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Australian Libraries and the United Nations Sustainable Development Goals 2030

Australian Libraries are ready to talk about the next steps to be seen as an active force in the delivery of the UN Sustainable Development Goals (SDG) 2030 in Australia and the Asian-Pacific region.  Led by Vicki McDonald, Chair, ALIA International Relations Advisory Committee who is also who is also IFLA Professional Committee Chair and member of the IFLA Governing Board some 20 library leaders and other representatives from the Federal Government came together at Australian Library Information Association (ALIA) House in Canberra on 23rd September, 2019.  This roundtable came together to debate stretch targets for the library sector to define and measure our actions.

The draft targets fit with the 17 SDG goals and 169 SDG targets and are divided into three sections:

  1. Priorities for Australian library services
  2. Contribution to society
  3. Global citizenship

As with the global goals, the draft library targets that are currently out for consultation are ambitious, yet achievable. The targets developed are designed to be measurable, using qualitative and quantitative methods, and by assessing impact. Importantly they are not new and all build on the existing library agenda.

The draft library targets also define the library sector’s role for each of the SDG goals and targets identified for our sector’s action.  The roles are fourfold.

  1. Advocacy: Libraries of all types have a voice and this action plan defines how Australian Libraries, our Associations and industry partners can raise our voice and be heard. Key pieces of legislation, open access initiatives, and raising the profile of the debate in areas such as copyright and open access are key measures.
  2. Service Delivery: there are key aspects of the SDG targets where libraries can directly make a substantial impact with their actions, which can be amplified with further guaranteed funding. Areas such as digital inclusion, access to information, increased digital presence, and digital access to collections are just a few.  The measures identified for this type of role include case studies, existing quantitive measures and identifies where the sector needs to gather new data.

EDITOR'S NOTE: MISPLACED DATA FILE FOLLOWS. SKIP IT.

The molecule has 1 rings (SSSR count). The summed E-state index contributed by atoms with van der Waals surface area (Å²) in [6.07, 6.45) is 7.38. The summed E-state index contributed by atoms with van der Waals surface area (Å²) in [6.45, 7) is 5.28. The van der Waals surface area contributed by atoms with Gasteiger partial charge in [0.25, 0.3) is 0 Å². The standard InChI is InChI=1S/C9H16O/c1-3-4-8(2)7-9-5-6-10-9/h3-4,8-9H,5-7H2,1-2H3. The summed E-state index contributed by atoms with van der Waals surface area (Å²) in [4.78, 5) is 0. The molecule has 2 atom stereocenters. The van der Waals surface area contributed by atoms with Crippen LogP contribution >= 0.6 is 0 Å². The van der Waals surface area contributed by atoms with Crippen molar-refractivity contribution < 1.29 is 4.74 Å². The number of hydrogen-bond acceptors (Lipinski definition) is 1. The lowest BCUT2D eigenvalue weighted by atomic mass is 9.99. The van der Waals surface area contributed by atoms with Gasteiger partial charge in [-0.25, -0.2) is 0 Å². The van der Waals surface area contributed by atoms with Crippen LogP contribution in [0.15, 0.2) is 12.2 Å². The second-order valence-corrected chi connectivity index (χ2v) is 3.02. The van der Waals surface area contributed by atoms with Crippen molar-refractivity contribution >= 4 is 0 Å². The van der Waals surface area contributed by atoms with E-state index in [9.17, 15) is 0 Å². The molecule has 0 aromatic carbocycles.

3. Research and Advocacy: Our sector needs to make the case for the impact of libraries to deliver benefits in all aspects of society. A key area identified for this research is school libraries and teacher librarians.  Making a case for their important and essential inclusion in the educational experience of young Australians is a priority.
  4. Management: For those SDG targets and actions identified where libraries are in control and deliver, the core role is defined as management. Here libraries can lead the way.  Whether it be in environmental sustainable practices, green design for new library buildings, increased collaboration, or cultural diversity and gender equity these are areas where the sector can lead.  Measures include existing data, case studies and showcasing best practice.

Using the indicators and measures described within each target, the intent is to create a statement of the starting point in 2020-2021, an interim position in 2024-2025 and a final position in 2029-2030.

SDG 17 is ‘partnerships for the goals.’ Cross-sector collaboration and partnerships are threaded through this discussion paper and new alliances will be identified as part of the next steps. Our sector will want to work with all three levels of the Australian government, including Arts, Education, Health, Foreign Affairs and Trade; with LIS associations in the region and globally; with GLAM (gallery, library, archives and museum) colleagues; with library suppliers; with LIS researchers and with agencies such as the Australian Bureau of Statistics and the Australia Council for the Arts.

A discussion paper has been circulated to the library sector for comment until 3 January 2020.  All feedback will be analysed and an executive group of the ALIA International Relations Advisory Committee will produce confirmed stretch targets for the LIS sector with a report scheduled for publication by the end of March 2020.

Following this there will be an investigation into the current position in the LIS sector against the stretch targets, which is planned to be published in the third quarter of 2020 and will set the baseline for further measurement.   An action plan will also be developed and annual updates from 2021 onwards will be put in place.  It is expected that major reports will be published in 2025 and 2030 identifying where goals have been completed, where stretch targets are on track and where there is a need for increased focus. For more information and links to the reports and discussion paper see the ALIA website https://www.alia.org.au/advocacy-and-campaigns/think-global-act-local

So watch this space for more updates on how Australian Libraries are delivering on the SDGs.


Jane Cowell, Chief Executive Officer, Yarra Plenty Regional Library, Australia